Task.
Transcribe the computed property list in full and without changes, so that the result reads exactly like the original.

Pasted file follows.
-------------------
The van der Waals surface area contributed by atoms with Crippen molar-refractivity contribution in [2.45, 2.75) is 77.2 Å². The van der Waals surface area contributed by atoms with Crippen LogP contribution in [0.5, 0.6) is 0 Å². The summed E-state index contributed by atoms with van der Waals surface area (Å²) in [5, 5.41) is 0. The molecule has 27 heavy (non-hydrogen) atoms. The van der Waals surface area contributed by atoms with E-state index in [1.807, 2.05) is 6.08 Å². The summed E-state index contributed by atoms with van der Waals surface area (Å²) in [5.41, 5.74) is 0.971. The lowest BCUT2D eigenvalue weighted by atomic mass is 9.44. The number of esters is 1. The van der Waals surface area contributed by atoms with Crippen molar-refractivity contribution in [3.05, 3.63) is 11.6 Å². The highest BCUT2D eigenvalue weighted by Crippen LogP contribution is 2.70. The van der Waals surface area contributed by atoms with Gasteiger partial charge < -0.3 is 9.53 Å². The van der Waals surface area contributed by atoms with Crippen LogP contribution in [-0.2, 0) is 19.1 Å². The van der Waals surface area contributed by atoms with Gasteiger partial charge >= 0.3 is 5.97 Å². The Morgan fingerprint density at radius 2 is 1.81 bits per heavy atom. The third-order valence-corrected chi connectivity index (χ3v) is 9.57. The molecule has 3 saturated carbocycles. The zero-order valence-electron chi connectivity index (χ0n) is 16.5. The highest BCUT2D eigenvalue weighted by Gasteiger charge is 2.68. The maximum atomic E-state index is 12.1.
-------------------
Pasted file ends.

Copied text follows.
The van der Waals surface area contributed by atoms with Crippen molar-refractivity contribution in [2.45, 2.75) is 77.2 Å². The van der Waals surface area contributed by atoms with Crippen LogP contribution in [0.5, 0.6) is 0 Å². The summed E-state index contributed by atoms with van der Waals surface area (Å²) in [5, 5.41) is 0. The molecule has 27 heavy (non-hydrogen) atoms. The van der Waals surface area contributed by atoms with E-state index in [1.807, 2.05) is 6.08 Å². The summed E-state index contributed by atoms with van der Waals surface area (Å²) in [5.41, 5.74) is 0.971. The lowest BCUT2D eigenvalue weighted by atomic mass is 9.44. The number of esters is 1. The van der Waals surface area contributed by atoms with Crippen molar-refractivity contribution in [3.05, 3.63) is 11.6 Å². The highest BCUT2D eigenvalue weighted by Crippen LogP contribution is 2.70. The van der Waals surface area contributed by atoms with Gasteiger partial charge < -0.3 is 9.53 Å². The van der Waals surface area contributed by atoms with Crippen LogP contribution in [-0.2, 0) is 19.1 Å². The van der Waals surface area contributed by atoms with Gasteiger partial charge >= 0.3 is 5.97 Å². The Morgan fingerprint density at radius 2 is 1.81 bits per heavy atom. The third-order valence-corrected chi connectivity index (χ3v) is 9.57. The molecule has 3 saturated carbocycles. The zero-order valence-electron chi connectivity index (χ0n) is 16.5. The highest BCUT2D eigenvalue weighted by Gasteiger charge is 2.68. The maximum atomic E-state index is 12.1.